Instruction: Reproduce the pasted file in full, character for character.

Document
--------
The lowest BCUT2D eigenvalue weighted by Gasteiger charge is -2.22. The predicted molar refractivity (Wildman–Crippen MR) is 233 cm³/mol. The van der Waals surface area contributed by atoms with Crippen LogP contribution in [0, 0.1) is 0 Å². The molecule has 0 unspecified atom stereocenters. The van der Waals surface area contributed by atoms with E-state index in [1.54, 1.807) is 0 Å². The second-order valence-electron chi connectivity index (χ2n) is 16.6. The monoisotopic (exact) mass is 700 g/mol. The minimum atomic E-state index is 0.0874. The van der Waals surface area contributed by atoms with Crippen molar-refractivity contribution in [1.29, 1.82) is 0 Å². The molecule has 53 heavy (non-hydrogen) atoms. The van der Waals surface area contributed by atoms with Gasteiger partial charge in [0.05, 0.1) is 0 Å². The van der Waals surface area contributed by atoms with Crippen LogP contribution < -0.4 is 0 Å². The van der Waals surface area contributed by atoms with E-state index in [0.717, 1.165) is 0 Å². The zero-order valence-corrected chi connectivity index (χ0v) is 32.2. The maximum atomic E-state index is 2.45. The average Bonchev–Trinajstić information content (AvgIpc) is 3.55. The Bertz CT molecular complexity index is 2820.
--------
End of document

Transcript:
The lowest BCUT2D eigenvalue weighted by Gasteiger charge is -2.22. The predicted molar refractivity (Wildman–Crippen MR) is 233 cm³/mol. The van der Waals surface area contributed by atoms with Crippen LogP contribution in [0, 0.1) is 0 Å². The molecule has 0 unspecified atom stereocenters. The van der Waals surface area contributed by atoms with E-state index in [1.54, 1.807) is 0 Å². The second-order valence-electron chi connectivity index (χ2n) is 16.6. The monoisotopic (exact) mass is 700 g/mol. The minimum atomic E-state index is 0.0874. The van der Waals surface area contributed by atoms with Crippen molar-refractivity contribution in [1.29, 1.82) is 0 Å². The molecule has 53 heavy (non-hydrogen) atoms. The van der Waals surface area contributed by atoms with Gasteiger partial charge in [0.05, 0.1) is 0 Å². The van der Waals surface area contributed by atoms with Crippen LogP contribution < -0.4 is 0 Å². The van der Waals surface area contributed by atoms with E-state index in [0.717, 1.165) is 0 Å². The zero-order valence-corrected chi connectivity index (χ0v) is 32.2. The maximum atomic E-state index is 2.45. The average Bonchev–Trinajstić information content (AvgIpc) is 3.55. The Bertz CT molecular complexity index is 2820.